Should secret identities be worth more to listeners in music?

For the last half-century or so, success in the music industry has relied heavily on how visually stimulating a band's frontman (or woman) can be. It’s an unfortunate, and pretty inescapable fact. Elvis wouldn’t have been shit without his signature coifed hair and The E Street Band, without Bruce Springsteen’s nut-hugging jeans, would have been ignored like salty leftovers shoved towards the back of the fridge. Artistry after the advent of television struggles without eye-candy, but those star-centric days seem to be coming to an end as music fans know it to be.

Lately, a slight attention shift away from attractive and heavily promoted bands, to somewhat secretive individual musicians, singers and producers is taking place. Of course, there are still plenty of great bands and beautiful, talented musicians at work today, but the thing that really builds hype and gets people talking anymore isn’t a sexy leader or prominent guitar player; it’s total and complete anonymity.

Particularly in the world of electronic music, anonymity is the greatest buzz-inducing gimmick to come along since McDonalds reintroduced the McRib for the 800th time. What used to be the sneaky ploy of a handful of musicians and producers is now the go-to method for just about any musician to gain an online following.

Much like a glory hole in a public restroom, the mystery of not knowing who is on the other side is what makes the whole experience so thrilling. In this case, not knowing who is responsible for an awesome track or insane mixtape is partially what makes it sound so good — sort of the auditory equivalent of eating in complete darkness.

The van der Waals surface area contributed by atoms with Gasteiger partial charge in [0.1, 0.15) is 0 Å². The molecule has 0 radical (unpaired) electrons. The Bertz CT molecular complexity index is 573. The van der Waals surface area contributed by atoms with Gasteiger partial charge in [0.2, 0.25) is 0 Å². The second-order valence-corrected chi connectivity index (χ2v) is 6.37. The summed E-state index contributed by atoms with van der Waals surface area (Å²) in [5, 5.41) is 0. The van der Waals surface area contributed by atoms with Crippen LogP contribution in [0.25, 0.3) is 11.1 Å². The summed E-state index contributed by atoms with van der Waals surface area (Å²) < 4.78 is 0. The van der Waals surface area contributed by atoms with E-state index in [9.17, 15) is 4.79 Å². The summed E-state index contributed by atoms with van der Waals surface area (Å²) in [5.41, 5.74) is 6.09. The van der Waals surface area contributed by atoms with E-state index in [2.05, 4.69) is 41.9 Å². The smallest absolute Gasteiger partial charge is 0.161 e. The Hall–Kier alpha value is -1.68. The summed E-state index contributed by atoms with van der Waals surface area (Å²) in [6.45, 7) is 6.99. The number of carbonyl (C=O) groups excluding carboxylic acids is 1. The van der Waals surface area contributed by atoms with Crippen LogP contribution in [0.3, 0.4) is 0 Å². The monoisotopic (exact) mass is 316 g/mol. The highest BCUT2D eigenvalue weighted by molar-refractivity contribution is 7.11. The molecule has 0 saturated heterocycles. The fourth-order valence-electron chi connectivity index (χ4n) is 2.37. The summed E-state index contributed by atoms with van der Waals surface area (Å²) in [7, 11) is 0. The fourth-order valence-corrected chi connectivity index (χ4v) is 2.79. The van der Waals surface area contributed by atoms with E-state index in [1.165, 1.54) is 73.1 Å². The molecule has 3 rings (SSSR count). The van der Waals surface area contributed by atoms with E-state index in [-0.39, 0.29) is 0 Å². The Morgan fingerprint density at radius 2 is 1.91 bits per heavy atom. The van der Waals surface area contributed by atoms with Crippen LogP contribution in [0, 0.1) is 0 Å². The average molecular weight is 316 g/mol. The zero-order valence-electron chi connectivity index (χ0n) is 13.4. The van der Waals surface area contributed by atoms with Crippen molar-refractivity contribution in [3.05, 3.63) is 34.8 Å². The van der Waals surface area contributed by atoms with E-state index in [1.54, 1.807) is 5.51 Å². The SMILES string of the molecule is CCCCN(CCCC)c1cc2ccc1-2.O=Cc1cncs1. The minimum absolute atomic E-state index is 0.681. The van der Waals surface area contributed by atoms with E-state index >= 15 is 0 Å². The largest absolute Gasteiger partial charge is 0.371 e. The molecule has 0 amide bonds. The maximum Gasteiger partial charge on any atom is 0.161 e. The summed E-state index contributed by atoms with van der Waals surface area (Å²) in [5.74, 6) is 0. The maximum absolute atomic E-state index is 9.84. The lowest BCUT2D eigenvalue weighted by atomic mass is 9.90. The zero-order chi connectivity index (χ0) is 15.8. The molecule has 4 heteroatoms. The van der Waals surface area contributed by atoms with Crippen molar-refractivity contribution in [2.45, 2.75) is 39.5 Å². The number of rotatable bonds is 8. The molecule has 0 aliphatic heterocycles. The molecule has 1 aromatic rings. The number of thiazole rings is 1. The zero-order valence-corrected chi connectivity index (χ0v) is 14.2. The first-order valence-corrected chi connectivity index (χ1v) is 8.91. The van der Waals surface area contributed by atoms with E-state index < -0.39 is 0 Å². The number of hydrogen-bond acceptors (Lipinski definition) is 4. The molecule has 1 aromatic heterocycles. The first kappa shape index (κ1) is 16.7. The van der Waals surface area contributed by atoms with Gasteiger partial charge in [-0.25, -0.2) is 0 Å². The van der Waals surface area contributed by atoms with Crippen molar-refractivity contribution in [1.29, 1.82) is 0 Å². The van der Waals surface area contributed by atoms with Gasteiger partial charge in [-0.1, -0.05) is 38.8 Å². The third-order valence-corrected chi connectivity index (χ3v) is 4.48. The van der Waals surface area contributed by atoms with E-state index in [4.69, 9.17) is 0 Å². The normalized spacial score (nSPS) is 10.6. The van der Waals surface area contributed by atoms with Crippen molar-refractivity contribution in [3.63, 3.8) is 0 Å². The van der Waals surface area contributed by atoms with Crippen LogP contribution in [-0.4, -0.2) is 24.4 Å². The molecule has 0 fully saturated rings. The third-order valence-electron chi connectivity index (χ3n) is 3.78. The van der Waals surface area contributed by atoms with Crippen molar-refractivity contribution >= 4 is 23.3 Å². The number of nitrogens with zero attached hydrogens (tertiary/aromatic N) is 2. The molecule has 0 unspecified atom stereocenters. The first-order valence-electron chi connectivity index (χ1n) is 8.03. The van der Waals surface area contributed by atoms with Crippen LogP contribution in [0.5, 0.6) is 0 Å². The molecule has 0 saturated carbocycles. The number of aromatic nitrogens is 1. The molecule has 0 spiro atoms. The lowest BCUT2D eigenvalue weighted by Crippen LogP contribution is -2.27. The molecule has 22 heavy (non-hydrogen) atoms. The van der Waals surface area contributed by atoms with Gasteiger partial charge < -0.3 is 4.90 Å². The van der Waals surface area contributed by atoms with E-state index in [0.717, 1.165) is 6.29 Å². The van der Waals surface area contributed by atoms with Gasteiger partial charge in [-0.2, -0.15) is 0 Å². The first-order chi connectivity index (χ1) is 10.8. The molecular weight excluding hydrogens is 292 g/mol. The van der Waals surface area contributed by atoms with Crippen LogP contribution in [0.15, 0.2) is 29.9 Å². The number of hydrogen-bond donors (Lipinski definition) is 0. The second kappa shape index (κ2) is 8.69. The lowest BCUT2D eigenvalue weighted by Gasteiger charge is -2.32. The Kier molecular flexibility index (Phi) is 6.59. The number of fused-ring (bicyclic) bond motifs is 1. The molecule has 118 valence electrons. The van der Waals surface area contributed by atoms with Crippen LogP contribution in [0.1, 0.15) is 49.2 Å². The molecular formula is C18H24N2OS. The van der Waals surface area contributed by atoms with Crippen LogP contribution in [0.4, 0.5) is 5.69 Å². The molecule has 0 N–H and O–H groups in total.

Looking back a few years, one can see the theory in practice when ZHU — one of the foremost purveyors of anonymous productions — was first dropping tunes on his SoundCloud page like little random mouse poops. Even if ZHU’s music was arguably “meh,” the fact no one knew who he was or where he was from had people wetting their Huggies with excitement.

Of course ZHU wasn’t the first to go faceless — SBTRKT and Deadmau5 were wearing masks and misspelling their names before it was cool — but ZHU can certainly take credit for making it a trend — some might even say a movement. 

In any other field (besides orgies) remaining nameless and faceless would be incredibly creepy, if not slightly unethical. Imagine a masked man showing up to snake your drain and never giving his name during the whole process; that would be fairly unsettling.

Likewise, if you show up to a house party with a mask and don’t tell anyone who you are, people will definitely be talking, but only about it when the police arrive. In music, however, anonymity is perhaps the smartest choice a hopeful producer could make these days — artists like Slow Magic and UZ have made an estimated killing from remaining in the shadows.

One of the most recent success stories of an unknown producer is Marshmello, an anonymous producer from “the grocery store” who has amassed a following of 78,000 users on SoundCloud, due to the fact that no one knows who he/she is and Diplo says s/he’s “a’ight.“

With so many artists partaking in this ambiguous trend, it’s easy to write anonymity off as a silly stunt to make an artist appear cooler than they really are. But we think it runs a bit deeper than that. By remaining anonymous, an artist makes the conscious choice to separate him/herself from the music, forcing it to stand and be judged solely on its quality and artistic merit. Rather than liking the music because it comes from a recognizable name (as is the case with just about anything that Avicii farts out), listeners are forced to like a song because it’s actually a good song. Because it moves them.

Artists without names or faces can (and should) be seen as righteous crusaders against the tacky, pretty-boy caricature that EDM has become. They should be championed for putting music and art before stardom and notoriety — which is not an easy decision when there are Calvin Klein endorsements to be had.

Granted, there's a fine line between a cheesy marketing ploy and bold artistic expression, but the movement of anonymous musicians is, at its core, a powerful one that ultimately drives music (at least in EDM's case, for now) into exciting, uncharted territory.